Critical Reading>Select an Answer
Alyosha had been struck by Katerina Ivanovna's beauty when, three weeks before, Dmitri had first brought him, at Katerina Ivanovna's special request, to be introduced to her. There had been no conversation between them at that interview, however. Supposing Alyosha to be very shy, Katerina Ivanovna had talked all the time to Dmitri to spare him. Alyosha had been silent, but he had seen a great deal very clearly. He was struck by the imperiousness, proud ease, and self-confidence of the haughty girl. And all that was certain, Alyosha felt that he was not exaggerating it. He thought her great glowing black eyes were very fine, especially with her pale, even rather sallow, longish face. But in those eyes and in the lines of her exquisite lips there was something with which his brother might well be passionately in love, but which perhaps could not be loved for long. He expressed this thought almost plainly to Dmitri when, after the visit, his brother besought and insisted that he should not conceal his impressions on seeing his betrothed.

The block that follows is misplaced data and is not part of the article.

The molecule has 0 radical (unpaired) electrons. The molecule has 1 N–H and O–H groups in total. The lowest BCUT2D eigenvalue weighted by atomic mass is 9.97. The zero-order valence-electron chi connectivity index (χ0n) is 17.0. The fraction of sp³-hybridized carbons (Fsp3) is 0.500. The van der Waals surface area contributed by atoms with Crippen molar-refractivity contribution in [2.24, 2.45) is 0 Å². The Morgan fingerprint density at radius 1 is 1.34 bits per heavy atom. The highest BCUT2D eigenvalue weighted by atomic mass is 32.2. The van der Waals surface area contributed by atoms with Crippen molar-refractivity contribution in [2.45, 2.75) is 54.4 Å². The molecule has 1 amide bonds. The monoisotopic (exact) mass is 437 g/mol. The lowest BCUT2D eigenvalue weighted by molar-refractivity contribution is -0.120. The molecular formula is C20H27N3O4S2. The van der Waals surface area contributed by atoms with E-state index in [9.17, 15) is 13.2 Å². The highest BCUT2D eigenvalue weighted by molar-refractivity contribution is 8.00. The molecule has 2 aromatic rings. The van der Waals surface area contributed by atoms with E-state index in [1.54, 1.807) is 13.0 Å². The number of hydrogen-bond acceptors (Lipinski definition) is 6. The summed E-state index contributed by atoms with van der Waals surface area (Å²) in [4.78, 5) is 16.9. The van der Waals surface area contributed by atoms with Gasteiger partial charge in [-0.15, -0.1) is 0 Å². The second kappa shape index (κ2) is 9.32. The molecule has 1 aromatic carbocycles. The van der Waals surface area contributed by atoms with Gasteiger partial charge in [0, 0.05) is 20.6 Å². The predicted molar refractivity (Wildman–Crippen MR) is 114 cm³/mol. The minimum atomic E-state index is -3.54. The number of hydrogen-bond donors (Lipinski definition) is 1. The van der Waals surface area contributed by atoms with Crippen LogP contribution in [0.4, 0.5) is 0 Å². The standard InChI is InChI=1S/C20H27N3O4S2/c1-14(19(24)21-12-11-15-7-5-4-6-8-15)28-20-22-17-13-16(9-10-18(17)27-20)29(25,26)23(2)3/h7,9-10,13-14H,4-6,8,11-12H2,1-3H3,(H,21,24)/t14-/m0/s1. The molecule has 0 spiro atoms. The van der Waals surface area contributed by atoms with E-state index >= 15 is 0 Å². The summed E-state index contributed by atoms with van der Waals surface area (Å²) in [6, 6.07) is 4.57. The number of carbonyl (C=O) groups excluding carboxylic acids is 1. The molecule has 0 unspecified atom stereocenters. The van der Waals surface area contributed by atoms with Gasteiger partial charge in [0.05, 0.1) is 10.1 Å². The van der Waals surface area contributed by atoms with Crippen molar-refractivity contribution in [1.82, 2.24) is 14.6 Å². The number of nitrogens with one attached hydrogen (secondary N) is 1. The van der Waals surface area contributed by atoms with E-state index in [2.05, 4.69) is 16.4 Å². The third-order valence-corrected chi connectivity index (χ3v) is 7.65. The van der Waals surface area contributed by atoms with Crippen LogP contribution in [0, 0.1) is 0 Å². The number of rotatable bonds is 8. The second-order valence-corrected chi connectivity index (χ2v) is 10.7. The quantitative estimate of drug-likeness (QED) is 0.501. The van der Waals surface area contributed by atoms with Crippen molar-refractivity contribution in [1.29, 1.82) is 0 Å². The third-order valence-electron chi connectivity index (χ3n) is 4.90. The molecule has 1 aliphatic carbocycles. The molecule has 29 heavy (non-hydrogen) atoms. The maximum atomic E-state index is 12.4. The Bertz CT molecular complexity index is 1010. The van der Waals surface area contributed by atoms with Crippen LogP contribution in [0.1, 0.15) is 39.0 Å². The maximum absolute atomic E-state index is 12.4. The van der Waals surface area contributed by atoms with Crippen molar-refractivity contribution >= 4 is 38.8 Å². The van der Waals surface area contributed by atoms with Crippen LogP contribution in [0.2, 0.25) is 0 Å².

"You'll be very happy with her, but perhaps—not tranquilly happy."
"Quite so, brother. Such people remain always the same. They don't yield to fate. So you think I shan't love her for ever."
"No; perhaps you will love her for ever. But perhaps you won't always be happy with her."
Alyosha had given his opinion at the time, blushing, and angry with himself for having yielded to his brother's entreaties and put such "foolish" ideas into words. For his opinion had struck him as awfully foolish immediately after he had uttered it. He felt ashamed too of having given so confident an opinion about a woman.
Which choice best summarizes the events described in the passage?
(A) A character meets the woman his brother plans to marry and then expresses his opinion of the situation.
(B) Two brothers have an argument after visiting a young woman who is a family friend.
(C) Three friends share memories of the occasion when they first met one another.
(D) A character visits his friend and his friend's wife, and they discuss their shared plans for the future.
Choice A is the best answer. The beginning of the passage describes Alyosha's first time meeting Katerina, his brother Dmitri's "betrothed." After the visit, Alyosha tells Dmitri that he thinks Dmitri will be happy, but not completely happy, with Katerina after they marry.